• Habit: solitary, erect or occasionally decumbent, to 1.5 m tall, often flowering when stemless. Stem: 0.5-1 cm diam., green, smooth, ringed, internodes 1-3 cm long, adventitious roots conspicuous at base. Leaves: 5-10, erect-spreading, bifid, rich green above, green below; sheath 8-10 cm long, tubular, green, obliquely open above middle, longitudinally striate-nerved; petiole 2-15 cm long, flat and green above, rounded and pale below; rachis 11-22 cm long, angled and yellow-green above, rounded and yellowish below; blade 15-30 x 15 cm, incised apically 1/3-1/2 its length and there 10 cm wide, oblanceolate or oblong-elliptic, lobes acute, only shallowly and obscurely toothed toward apex, 9-12 nerves on each side of rachis, these obscure above, pale yellowish and prominent below, not keeled above, 2 secondaries between each pair of primaries, tertiaries numerous, faint. . Inflorescences: interfoliar but often infrafoliar in fruit, solitary, erect-spreading; peduncles 10-20 cm long, slender, 2-5 mm wide at base, 2-3 mm wide at apex, erect, green in flower where exposed, red-orange in fruit; bracts 5, tubular, closely sheathing, papery', drying brown by anthesis, longitudinally striate-nerved, uppermost shorter than to exceeding peduncle; rachises 2 cm long, green in flower, red-orange in fruit. Staminate with 3-6 rachillae, rarely spicate or with 2 rachillae and then usually only when flowering for one of first times, to 20 cm long, pendulous, slender, pale yellow. Pistillate with 2-3 rachillae, rarely spicate and then usually only when flowering for one of first times, 5-15 cm long, erect-spreading, light or yellowish green in flower becoming thickened and orange-red in fruit. Flowers: Staminate in rather dense spirals, 4 x 3.5-4 mm, globose-ovoid, yellowish, slightly sunken in elliptic depressions 3 mm long; calyx 0.5 x 3 mm, ringlike, shallowly lobed, not nerved when dry, yellow, membranous, sepals connate nearly to apex, broadly rounded apically; petals 3-4 x 4 mm, valvate, connate apically and basally and adnate apically to pistillode and corolla opening by lateral slits, membranous, nerveless or only faintly nerved; stamens 2-2.5 mm long, filaments equalling anthers, anthers 1.5 mm long, entire apically, briefly separated basally; pistillode 3 mm high, columnar, slightly narrowed apically. Pistillate in moderate spirals, 1-2 x .2.5 mm, dome-shaped, yellow, slightly sunken in rounded depressions; calyx 0.75 x 2.5 mm, shallowly lobed, membranous, yellow, sepals imbricate and/ or connate in basal 3/4 broadly rounded apically, strongly nerved when dry; petals 2 x 3 mm, imbricate nearly to apex, acute, faintly nerved when fresh, strongly nerved when dry; staminodes not seen; pistil 2.5 x 2-2.5 mm, dome-shaped, yellow, styles short or lacking, stigma lobes slightly pointed, low, clear-colored. Fruits: 8-12 mm diam., globose, blue-black, falling with perianth attached; seeds 6-9 mm diam.; abortive carpels adherent to fruit. (Hodel, D. 1992. Chamaedorea Palms, The Species and Their Cultivation. The International Palm Society.)A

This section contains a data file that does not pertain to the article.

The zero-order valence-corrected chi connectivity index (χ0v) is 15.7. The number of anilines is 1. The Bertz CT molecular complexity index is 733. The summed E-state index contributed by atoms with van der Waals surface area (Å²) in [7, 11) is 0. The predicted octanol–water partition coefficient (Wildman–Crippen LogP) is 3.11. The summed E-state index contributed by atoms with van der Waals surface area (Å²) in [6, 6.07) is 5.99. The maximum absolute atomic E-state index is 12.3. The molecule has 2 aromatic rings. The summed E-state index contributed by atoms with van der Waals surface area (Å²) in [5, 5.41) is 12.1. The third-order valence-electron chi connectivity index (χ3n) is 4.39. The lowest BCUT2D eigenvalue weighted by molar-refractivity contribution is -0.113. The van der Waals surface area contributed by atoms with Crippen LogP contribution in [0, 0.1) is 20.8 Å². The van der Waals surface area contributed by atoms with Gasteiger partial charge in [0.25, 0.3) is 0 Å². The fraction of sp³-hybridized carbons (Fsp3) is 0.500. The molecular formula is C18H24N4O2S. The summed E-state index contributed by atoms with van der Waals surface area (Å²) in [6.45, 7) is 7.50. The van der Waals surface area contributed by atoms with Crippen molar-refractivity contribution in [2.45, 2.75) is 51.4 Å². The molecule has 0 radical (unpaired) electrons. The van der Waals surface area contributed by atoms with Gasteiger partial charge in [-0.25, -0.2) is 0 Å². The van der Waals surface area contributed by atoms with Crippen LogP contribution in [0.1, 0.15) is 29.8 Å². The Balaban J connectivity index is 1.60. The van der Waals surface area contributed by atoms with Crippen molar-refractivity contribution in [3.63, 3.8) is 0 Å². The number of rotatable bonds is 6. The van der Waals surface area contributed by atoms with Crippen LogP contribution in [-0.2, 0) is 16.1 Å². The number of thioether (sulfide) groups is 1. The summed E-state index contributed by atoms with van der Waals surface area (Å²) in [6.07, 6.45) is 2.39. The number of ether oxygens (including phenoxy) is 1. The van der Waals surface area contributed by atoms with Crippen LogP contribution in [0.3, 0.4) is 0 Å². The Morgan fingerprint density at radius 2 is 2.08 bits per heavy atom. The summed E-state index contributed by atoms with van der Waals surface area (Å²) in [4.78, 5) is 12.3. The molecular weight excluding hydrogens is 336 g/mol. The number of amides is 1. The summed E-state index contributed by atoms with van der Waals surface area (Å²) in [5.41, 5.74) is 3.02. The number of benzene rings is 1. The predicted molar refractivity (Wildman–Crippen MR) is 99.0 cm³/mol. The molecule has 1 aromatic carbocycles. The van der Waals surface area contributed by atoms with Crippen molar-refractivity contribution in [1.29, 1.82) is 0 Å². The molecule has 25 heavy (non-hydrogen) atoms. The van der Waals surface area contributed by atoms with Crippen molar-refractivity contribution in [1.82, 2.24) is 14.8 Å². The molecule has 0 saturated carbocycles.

Materials Examined